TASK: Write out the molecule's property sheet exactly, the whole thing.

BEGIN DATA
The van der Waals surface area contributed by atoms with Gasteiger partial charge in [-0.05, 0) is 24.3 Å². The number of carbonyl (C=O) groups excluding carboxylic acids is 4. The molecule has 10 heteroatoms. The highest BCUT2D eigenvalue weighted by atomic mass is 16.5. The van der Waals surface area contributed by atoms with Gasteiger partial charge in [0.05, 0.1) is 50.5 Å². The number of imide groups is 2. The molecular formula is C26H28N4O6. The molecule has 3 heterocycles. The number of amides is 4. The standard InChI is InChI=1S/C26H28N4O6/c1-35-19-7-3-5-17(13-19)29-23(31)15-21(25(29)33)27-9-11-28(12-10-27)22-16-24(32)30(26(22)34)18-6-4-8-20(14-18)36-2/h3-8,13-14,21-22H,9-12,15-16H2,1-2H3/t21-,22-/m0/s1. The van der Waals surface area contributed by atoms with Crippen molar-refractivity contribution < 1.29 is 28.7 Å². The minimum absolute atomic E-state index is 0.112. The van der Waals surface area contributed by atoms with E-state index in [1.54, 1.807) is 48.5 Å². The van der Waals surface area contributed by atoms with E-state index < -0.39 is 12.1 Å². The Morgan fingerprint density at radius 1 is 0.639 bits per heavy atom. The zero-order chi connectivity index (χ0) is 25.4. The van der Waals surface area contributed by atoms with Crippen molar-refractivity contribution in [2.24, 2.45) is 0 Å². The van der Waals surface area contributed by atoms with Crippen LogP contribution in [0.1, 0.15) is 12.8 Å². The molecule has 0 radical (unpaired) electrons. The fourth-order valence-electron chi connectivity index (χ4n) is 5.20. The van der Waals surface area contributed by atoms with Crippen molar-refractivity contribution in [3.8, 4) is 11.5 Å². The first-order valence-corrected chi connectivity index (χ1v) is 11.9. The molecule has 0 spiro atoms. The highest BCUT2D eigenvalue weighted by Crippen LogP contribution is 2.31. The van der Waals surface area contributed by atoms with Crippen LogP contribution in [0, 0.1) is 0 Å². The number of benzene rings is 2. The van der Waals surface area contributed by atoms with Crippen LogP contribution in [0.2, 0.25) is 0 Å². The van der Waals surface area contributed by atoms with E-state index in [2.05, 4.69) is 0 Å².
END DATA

The van der Waals surface area contributed by atoms with Gasteiger partial charge in [-0.05, 0) is 24.3 Å². The number of carbonyl (C=O) groups excluding carboxylic acids is 4. The molecule has 10 heteroatoms. The highest BCUT2D eigenvalue weighted by atomic mass is 16.5. The van der Waals surface area contributed by atoms with Gasteiger partial charge in [0.05, 0.1) is 50.5 Å². The number of imide groups is 2. The molecular formula is C26H28N4O6. The molecule has 3 heterocycles. The number of amides is 4. The standard InChI is InChI=1S/C26H28N4O6/c1-35-19-7-3-5-17(13-19)29-23(31)15-21(25(29)33)27-9-11-28(12-10-27)22-16-24(32)30(26(22)34)18-6-4-8-20(14-18)36-2/h3-8,13-14,21-22H,9-12,15-16H2,1-2H3/t21-,22-/m0/s1. The van der Waals surface area contributed by atoms with Crippen molar-refractivity contribution < 1.29 is 28.7 Å². The minimum absolute atomic E-state index is 0.112. The van der Waals surface area contributed by atoms with E-state index in [1.54, 1.807) is 48.5 Å². The van der Waals surface area contributed by atoms with E-state index < -0.39 is 12.1 Å². The Morgan fingerprint density at radius 1 is 0.639 bits per heavy atom. The zero-order chi connectivity index (χ0) is 25.4. The van der Waals surface area contributed by atoms with Crippen molar-refractivity contribution in [2.24, 2.45) is 0 Å². The van der Waals surface area contributed by atoms with Crippen LogP contribution in [0.1, 0.15) is 12.8 Å². The molecule has 0 radical (unpaired) electrons. The fourth-order valence-electron chi connectivity index (χ4n) is 5.20. The van der Waals surface area contributed by atoms with Crippen molar-refractivity contribution in [3.8, 4) is 11.5 Å². The first-order valence-corrected chi connectivity index (χ1v) is 11.9. The molecule has 0 spiro atoms. The highest BCUT2D eigenvalue weighted by Crippen LogP contribution is 2.31. The van der Waals surface area contributed by atoms with Crippen LogP contribution in [0, 0.1) is 0 Å². The number of benzene rings is 2. The van der Waals surface area contributed by atoms with Crippen LogP contribution in [0.2, 0.25) is 0 Å². The van der Waals surface area contributed by atoms with E-state index in [2.05, 4.69) is 0 Å².